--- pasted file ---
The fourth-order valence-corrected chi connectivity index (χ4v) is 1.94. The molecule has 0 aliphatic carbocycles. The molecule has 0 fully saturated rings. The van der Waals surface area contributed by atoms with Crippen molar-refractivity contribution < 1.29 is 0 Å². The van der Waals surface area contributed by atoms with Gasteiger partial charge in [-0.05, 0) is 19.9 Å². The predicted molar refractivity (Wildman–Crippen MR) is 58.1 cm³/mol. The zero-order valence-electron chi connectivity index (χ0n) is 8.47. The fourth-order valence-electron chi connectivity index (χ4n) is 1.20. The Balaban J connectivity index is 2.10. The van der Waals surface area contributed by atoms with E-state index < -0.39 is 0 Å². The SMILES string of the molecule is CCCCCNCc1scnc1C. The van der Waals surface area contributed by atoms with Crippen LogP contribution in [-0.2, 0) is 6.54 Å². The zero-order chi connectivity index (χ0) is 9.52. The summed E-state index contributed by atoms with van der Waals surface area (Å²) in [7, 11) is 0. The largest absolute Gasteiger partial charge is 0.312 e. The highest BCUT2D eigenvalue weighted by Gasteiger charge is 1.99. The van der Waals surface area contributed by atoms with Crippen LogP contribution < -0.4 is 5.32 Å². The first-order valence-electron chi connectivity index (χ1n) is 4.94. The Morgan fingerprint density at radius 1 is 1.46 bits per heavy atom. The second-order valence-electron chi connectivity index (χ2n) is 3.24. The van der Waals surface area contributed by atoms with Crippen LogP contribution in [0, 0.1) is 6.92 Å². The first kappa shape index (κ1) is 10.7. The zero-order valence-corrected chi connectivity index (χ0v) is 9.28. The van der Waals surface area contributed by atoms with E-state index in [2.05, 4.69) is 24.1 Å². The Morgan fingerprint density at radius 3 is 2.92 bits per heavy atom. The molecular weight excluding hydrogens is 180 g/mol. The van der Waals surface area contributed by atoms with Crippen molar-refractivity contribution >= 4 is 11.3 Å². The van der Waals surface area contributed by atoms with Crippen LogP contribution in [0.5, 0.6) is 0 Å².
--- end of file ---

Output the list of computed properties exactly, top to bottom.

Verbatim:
The fourth-order valence-corrected chi connectivity index (χ4v) is 1.94. The molecule has 0 aliphatic carbocycles. The molecule has 0 fully saturated rings. The van der Waals surface area contributed by atoms with Crippen molar-refractivity contribution < 1.29 is 0 Å². The van der Waals surface area contributed by atoms with Gasteiger partial charge in [-0.05, 0) is 19.9 Å². The predicted molar refractivity (Wildman–Crippen MR) is 58.1 cm³/mol. The zero-order valence-electron chi connectivity index (χ0n) is 8.47. The fourth-order valence-electron chi connectivity index (χ4n) is 1.20. The Balaban J connectivity index is 2.10. The van der Waals surface area contributed by atoms with E-state index < -0.39 is 0 Å². The SMILES string of the molecule is CCCCCNCc1scnc1C. The van der Waals surface area contributed by atoms with Crippen LogP contribution in [-0.2, 0) is 6.54 Å². The zero-order chi connectivity index (χ0) is 9.52. The summed E-state index contributed by atoms with van der Waals surface area (Å²) in [7, 11) is 0. The largest absolute Gasteiger partial charge is 0.312 e. The highest BCUT2D eigenvalue weighted by Gasteiger charge is 1.99. The van der Waals surface area contributed by atoms with Crippen LogP contribution < -0.4 is 5.32 Å². The first-order valence-electron chi connectivity index (χ1n) is 4.94. The Morgan fingerprint density at radius 1 is 1.46 bits per heavy atom. The second-order valence-electron chi connectivity index (χ2n) is 3.24. The van der Waals surface area contributed by atoms with Crippen LogP contribution in [0, 0.1) is 6.92 Å². The first kappa shape index (κ1) is 10.7. The zero-order valence-corrected chi connectivity index (χ0v) is 9.28. The van der Waals surface area contributed by atoms with E-state index in [2.05, 4.69) is 24.1 Å². The Morgan fingerprint density at radius 3 is 2.92 bits per heavy atom. The molecular weight excluding hydrogens is 180 g/mol. The van der Waals surface area contributed by atoms with Crippen molar-refractivity contribution >= 4 is 11.3 Å². The van der Waals surface area contributed by atoms with Crippen LogP contribution in [0.5, 0.6) is 0 Å².